You can use dnf config-manager to add repositories, either at a specified URL or within a specified repository file. For example, to add a repository configuration file for Oracle Linux that's hosted on a remote server, you can run the following command:

sudo dnf config-manager --add-repo https://example.com/my_yum_config.repo

You can use the same command to automatically generate a repository configuration file for a valid yum repository by pointing to the URL of which the repository is hosted. For example, to create a configuration file in /etc/repos.d for an example repository, run the following command:

sudo dnf config-manager --add-repo https://example.com/repo/el-release/myrepo/x86_64

To enable a repository by using dnf config-manager, use the --enable option. For example, to enable a repository named myrepo, run the following command:

sudo dnf config-manager --enable myrepo

You can use the --disable option in a similar way to disable a repository.

You can also use the dnf config-manager tool to set other configuration options by specifying the --setopt and --save options. See the dnf.plugin.config_manager(8) manual page for more information.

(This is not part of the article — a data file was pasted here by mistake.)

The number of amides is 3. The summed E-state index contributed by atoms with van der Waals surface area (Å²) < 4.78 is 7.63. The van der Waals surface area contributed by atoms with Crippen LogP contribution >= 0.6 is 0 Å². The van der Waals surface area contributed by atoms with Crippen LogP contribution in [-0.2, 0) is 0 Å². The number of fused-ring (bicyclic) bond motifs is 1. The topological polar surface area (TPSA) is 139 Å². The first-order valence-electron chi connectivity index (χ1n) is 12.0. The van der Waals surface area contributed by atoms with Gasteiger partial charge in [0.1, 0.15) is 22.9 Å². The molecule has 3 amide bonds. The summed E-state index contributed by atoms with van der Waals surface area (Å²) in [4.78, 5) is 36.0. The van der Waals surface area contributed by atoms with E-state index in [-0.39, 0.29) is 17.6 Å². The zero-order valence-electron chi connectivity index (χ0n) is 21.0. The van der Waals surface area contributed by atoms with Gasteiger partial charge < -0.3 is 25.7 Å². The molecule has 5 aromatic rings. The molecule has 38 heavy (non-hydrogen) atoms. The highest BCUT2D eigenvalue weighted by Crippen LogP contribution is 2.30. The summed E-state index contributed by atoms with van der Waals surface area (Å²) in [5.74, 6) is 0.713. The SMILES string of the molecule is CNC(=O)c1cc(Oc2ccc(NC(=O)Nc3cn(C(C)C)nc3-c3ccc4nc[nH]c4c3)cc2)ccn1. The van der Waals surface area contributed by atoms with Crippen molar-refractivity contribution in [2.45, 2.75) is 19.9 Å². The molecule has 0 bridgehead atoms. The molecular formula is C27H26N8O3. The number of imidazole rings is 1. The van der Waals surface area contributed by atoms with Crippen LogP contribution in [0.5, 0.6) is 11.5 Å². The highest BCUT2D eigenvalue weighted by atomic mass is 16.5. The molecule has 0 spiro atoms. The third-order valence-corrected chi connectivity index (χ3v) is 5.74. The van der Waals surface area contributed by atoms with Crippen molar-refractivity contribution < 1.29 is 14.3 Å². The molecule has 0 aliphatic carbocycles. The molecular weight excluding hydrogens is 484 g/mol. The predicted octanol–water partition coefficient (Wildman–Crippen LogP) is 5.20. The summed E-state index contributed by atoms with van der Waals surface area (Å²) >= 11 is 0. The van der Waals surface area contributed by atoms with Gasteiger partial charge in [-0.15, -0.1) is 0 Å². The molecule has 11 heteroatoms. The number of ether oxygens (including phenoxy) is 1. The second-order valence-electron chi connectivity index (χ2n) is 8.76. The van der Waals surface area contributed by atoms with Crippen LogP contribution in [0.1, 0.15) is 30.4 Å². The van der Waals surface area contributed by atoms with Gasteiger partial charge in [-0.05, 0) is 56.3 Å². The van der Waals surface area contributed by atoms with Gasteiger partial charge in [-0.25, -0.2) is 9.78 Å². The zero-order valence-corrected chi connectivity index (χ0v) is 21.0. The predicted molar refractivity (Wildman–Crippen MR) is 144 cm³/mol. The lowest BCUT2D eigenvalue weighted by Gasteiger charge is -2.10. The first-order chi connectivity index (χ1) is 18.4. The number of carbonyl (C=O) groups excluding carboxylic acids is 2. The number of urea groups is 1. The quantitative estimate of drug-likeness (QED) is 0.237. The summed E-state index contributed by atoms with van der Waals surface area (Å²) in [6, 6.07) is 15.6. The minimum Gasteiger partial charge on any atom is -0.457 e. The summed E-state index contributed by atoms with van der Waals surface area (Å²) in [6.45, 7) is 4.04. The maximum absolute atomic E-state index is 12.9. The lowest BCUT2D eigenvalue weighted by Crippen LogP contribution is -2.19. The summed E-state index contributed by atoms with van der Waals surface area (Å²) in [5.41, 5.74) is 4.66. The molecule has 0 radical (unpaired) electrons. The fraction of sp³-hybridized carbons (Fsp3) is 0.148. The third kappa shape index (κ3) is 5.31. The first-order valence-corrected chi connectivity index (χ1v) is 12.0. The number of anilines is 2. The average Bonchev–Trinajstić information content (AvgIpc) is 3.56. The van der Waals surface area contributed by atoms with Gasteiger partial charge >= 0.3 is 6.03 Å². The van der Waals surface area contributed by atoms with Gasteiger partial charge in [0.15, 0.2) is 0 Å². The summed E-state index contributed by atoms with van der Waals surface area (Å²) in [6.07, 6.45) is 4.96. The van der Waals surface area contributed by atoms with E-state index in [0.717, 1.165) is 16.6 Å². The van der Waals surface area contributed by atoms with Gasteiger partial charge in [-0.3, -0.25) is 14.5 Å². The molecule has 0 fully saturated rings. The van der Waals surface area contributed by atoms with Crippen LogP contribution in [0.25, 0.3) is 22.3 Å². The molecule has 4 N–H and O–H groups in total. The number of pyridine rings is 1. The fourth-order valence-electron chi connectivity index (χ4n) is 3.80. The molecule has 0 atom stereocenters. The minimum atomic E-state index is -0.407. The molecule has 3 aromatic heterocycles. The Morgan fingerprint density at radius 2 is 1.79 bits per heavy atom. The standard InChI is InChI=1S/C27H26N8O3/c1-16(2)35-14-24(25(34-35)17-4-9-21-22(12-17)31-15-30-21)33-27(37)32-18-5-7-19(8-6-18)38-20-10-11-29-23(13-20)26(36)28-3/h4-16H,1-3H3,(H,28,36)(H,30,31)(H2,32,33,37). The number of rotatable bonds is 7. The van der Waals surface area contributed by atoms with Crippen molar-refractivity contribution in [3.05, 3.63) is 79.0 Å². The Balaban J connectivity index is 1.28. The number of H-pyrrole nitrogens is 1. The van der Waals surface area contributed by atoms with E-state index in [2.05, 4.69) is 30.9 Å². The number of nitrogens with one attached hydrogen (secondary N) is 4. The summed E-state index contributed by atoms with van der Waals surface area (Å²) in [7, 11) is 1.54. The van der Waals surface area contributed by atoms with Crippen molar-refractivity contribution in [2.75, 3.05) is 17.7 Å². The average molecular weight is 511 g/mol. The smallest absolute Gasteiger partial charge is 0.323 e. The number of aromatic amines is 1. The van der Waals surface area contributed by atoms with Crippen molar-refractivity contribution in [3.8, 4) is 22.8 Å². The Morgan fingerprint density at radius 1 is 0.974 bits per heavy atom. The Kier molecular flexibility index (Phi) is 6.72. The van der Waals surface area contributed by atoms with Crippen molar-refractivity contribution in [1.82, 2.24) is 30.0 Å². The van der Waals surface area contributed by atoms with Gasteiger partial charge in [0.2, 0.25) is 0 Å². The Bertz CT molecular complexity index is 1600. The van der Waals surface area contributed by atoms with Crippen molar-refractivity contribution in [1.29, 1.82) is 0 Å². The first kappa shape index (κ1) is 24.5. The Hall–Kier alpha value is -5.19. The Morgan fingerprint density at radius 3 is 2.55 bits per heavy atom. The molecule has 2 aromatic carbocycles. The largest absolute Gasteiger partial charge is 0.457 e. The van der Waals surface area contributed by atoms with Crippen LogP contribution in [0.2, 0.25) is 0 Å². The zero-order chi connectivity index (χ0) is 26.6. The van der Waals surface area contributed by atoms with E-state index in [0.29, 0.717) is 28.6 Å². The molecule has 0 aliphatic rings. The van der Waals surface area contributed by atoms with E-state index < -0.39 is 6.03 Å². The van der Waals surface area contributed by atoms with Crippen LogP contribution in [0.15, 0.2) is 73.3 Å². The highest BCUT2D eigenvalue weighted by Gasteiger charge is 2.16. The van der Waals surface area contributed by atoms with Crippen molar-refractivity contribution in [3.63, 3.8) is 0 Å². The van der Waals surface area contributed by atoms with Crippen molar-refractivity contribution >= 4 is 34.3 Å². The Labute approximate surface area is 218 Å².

How to Recover the Base Yum Repository Configuration

Perform this task if the system's base repository configuration has been corrupted or otherwise lost.
  1. Create a temporary repository configuration file in /etc/yum.repos.d.
    sudo mkdir /etc/yum.repos.d/temp_base.repo
  2. Populate the file with entries corresponding to the system's OS version.
    • For Oracle Linux 9:

      name=Oracle Linux 9 BaseOS Latest ($basearch)
    • For Oracle Linux 8:

      name=Oracle Linux 8 BaseOS Latest ($basearch)
  3. Reinstall the required release packages of the system's OS version to set up the standard yum repository configurations.
    sudo dnf reinstall oraclelinux-release-olrelease-nbr
  4. Verify that the recovery is successful.
    ls /etc/yum.repos.d/oraclelinux-release-olrelease-nbr
  5. Remove the temporary configuration file.
    rm /etc/yum.repos.d/temporary_base.repo
  6. Reinstall other required release packages to obtain the correct repository configurations.
    sudo dnf reinstall repository
  7. Enable the repositories that you need.
    sudo dnf config-manager --enable repository